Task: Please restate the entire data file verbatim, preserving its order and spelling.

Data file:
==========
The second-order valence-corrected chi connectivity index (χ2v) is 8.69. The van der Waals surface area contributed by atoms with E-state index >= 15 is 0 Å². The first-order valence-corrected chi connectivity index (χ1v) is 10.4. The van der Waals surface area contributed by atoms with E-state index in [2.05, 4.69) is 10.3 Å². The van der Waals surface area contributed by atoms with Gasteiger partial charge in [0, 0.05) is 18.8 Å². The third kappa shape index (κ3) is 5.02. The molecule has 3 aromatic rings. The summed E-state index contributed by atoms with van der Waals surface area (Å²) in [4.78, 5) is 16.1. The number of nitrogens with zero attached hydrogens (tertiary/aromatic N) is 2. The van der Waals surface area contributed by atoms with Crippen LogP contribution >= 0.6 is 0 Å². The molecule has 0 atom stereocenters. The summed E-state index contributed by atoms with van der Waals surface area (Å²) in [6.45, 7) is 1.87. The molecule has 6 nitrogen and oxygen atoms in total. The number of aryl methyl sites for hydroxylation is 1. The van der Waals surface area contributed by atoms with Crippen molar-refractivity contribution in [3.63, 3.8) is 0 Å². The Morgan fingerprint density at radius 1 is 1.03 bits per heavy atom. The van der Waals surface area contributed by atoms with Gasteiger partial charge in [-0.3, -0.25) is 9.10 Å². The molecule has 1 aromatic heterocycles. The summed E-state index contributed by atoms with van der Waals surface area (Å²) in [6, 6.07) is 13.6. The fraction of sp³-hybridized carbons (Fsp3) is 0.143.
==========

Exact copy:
The second-order valence-corrected chi connectivity index (χ2v) is 8.69. The van der Waals surface area contributed by atoms with E-state index >= 15 is 0 Å². The first-order valence-corrected chi connectivity index (χ1v) is 10.4. The van der Waals surface area contributed by atoms with E-state index in [2.05, 4.69) is 10.3 Å². The van der Waals surface area contributed by atoms with Gasteiger partial charge in [0, 0.05) is 18.8 Å². The third kappa shape index (κ3) is 5.02. The molecule has 3 aromatic rings. The summed E-state index contributed by atoms with van der Waals surface area (Å²) in [4.78, 5) is 16.1. The number of nitrogens with zero attached hydrogens (tertiary/aromatic N) is 2. The van der Waals surface area contributed by atoms with Crippen LogP contribution >= 0.6 is 0 Å². The molecule has 0 atom stereocenters. The summed E-state index contributed by atoms with van der Waals surface area (Å²) in [6.45, 7) is 1.87. The molecule has 6 nitrogen and oxygen atoms in total. The number of aryl methyl sites for hydroxylation is 1. The van der Waals surface area contributed by atoms with Crippen molar-refractivity contribution in [3.63, 3.8) is 0 Å². The Morgan fingerprint density at radius 1 is 1.03 bits per heavy atom. The van der Waals surface area contributed by atoms with Gasteiger partial charge in [-0.3, -0.25) is 9.10 Å². The molecule has 1 aromatic heterocycles. The summed E-state index contributed by atoms with van der Waals surface area (Å²) in [6, 6.07) is 13.6. The fraction of sp³-hybridized carbons (Fsp3) is 0.143.